Representative volume element boundary conditions

The imposition of canonical states of strain upon the representative volume element utilizing finite-element analyses requires the development of a corresponding set of displacement boundary conditions. The representative volume element principal directions, (e1, e2, e3) are shown in Figure 1. Equation 10 defines the appropriate displacement boundary conditions for the prescribed extensional strain in the "1" direction with ui representing the displacement vector and xi the position vector.

U (0,X2,X3 ) = Txy (0,X2,X3 ) = Txz (0,X2,X3 ) = 0

(10a)

U (L1, X2, X3 ) = S1L1; Txy (L1, X2, X3) = Txz (L1, X2, X3) = 0

(10b)

v (X1,0,X3) = Tyx (X1,0,X3) = Tyz (X1,0,X3) = 0

(10c)

v (X1, L2, X3 ) = Tyx ( X1, L2, X3 ) = Tyz ( X1, L2, X3) = 0

(10d)

w(x1,x2,0) = Tzx (x1,x2,0) = Tzy (x1,x2,0) = 0

(10e)

w (X1, X2, L3) = Tzx (X1, X2, L3) = Tzy (X1, X2, L3) = 0

(10f)

As an example, Equation 11 gives the canonical shearing displacements for shearing in the

2-3 plane.

u (0,X2, X3 ) = Txy (0, X2,X3 ) = Txz (0,X2,X3 ) = 0 (11a)

u (L1, X2, X3 ) = Txy (L1, X2, X3 ) = Txz (L1, X2, X3 ) = 0 (11b)

w(X1,0,X3) = &w (X1,0,X3) = TyX (X1,0,X3) = 0 (11c)

w(x1,L2,X3) = Y23L2I2; Pyy (X1,L2,X3) = TyX (X1,L2,X3)= 0 (11d)

v (X1,X2,0)=&zz (X1,X2,0) = Tzx (X1,X2,0) = 0 (11e)

v (X1, X2, L3 ) = Y23L3/2; dzz (X1, X2, L3 ) = Tzx (X1, X2, L3 )= 0 (11f)

This simple set of displacement boundary conditions are only valid for doubly periodic representative volume elements. In general, further constraints are required on the displacement field to maintain periodicity between adjacent unit cells. However, periodicity is satisfied automatically in the symmetric unit cells studied here. The desired average strain is recovered by inserting the boundary conditions shown in Equations 10 and 11 into Equation 6. The nodal forces taken from each face of the representative volume element can then be used in Equation 6 to determine the average stress and thereby provide the homogenized material properties as discussed in Section 2.

For the case of a uniform temperature change of the representative volume element, boundary conditions are imposed to allow for free expansion of the representative volume element with the constraint that all faces must remain planar. This condition results from Equation 8 that requires the representative volume element to exhibit the free thermal deformation aAT in order that the homogenized mechanical strains vanish. In this case, free thermal deformation of representative volume element is equal to that defined by the coefficients of thermal expansion of the homogenized unidirectional lamina, aAT. The planar constraint is required to maintain periodicity between adjacent volume elements. Procedures to implement these constraints are implemented in both Abaqus (© Dassault Sytemes) and StressCheck® (ESRD). For StressCheck® when the analysis is performed for any given load, the program will create constraint equations for all the degrees of freedom associated with the selected faces. The internal degrees of freedom (faces and edges) are eliminated at the element level (local constraint equations), while the equation for the nodal variables are written in compact form at the global level.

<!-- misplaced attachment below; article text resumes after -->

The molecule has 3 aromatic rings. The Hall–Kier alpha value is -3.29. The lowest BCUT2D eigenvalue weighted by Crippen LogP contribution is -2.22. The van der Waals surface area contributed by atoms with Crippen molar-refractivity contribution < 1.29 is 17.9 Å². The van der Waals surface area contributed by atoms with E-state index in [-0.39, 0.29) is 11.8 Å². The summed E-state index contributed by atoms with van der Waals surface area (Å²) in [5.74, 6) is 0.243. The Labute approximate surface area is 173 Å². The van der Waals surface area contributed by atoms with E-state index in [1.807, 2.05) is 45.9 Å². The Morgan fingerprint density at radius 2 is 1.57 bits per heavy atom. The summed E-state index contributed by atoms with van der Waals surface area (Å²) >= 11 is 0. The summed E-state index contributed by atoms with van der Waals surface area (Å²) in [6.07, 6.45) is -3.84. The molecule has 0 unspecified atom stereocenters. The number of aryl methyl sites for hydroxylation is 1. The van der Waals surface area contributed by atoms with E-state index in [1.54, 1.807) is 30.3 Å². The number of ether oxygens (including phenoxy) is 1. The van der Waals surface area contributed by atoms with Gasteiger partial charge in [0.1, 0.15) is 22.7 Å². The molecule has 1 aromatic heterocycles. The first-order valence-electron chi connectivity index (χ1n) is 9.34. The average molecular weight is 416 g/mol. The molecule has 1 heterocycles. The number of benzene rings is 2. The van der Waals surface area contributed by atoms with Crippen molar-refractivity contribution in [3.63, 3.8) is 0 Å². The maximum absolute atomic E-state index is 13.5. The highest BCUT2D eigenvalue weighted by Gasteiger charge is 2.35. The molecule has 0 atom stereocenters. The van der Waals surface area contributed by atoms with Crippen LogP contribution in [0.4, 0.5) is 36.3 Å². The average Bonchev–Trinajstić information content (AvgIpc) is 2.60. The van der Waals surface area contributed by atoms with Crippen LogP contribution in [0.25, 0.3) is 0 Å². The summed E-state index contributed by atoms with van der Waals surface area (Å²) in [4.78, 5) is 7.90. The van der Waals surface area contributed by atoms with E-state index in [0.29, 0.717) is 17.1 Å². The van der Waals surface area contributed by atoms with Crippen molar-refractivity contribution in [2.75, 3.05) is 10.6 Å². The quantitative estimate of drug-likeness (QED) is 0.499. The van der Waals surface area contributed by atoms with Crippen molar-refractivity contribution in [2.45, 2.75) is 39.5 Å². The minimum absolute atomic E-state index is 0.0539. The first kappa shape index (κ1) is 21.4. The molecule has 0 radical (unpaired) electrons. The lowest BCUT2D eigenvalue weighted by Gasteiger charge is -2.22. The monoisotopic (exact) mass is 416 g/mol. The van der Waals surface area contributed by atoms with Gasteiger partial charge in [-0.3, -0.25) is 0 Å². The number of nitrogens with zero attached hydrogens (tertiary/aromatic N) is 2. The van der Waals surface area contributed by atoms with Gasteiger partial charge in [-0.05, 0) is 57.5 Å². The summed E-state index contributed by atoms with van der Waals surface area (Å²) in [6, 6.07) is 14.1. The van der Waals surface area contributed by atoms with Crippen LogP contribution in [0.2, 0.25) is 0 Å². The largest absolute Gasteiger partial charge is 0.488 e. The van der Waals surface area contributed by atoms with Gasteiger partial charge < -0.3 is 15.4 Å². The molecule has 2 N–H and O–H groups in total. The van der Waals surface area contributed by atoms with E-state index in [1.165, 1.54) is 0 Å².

Representative volume element boundary conditions

Fig. 2. Constrained deformation due to thermal loading. All faces remain planar to maintain periodicity

Since each face is constrained to remain planar, no average shearing strain will be obtained. The normal strain components are given in Equation 12. Using the normal strain components, the homogenized coefficients of thermal expansion can be determined with Equation 4, where U, V and W are the displacement components shown in Figure 2. It should be noted that these displacements are unknown prior to performing the analysis.

S1 = , S2 = , £э = (12)

L1 L2 L3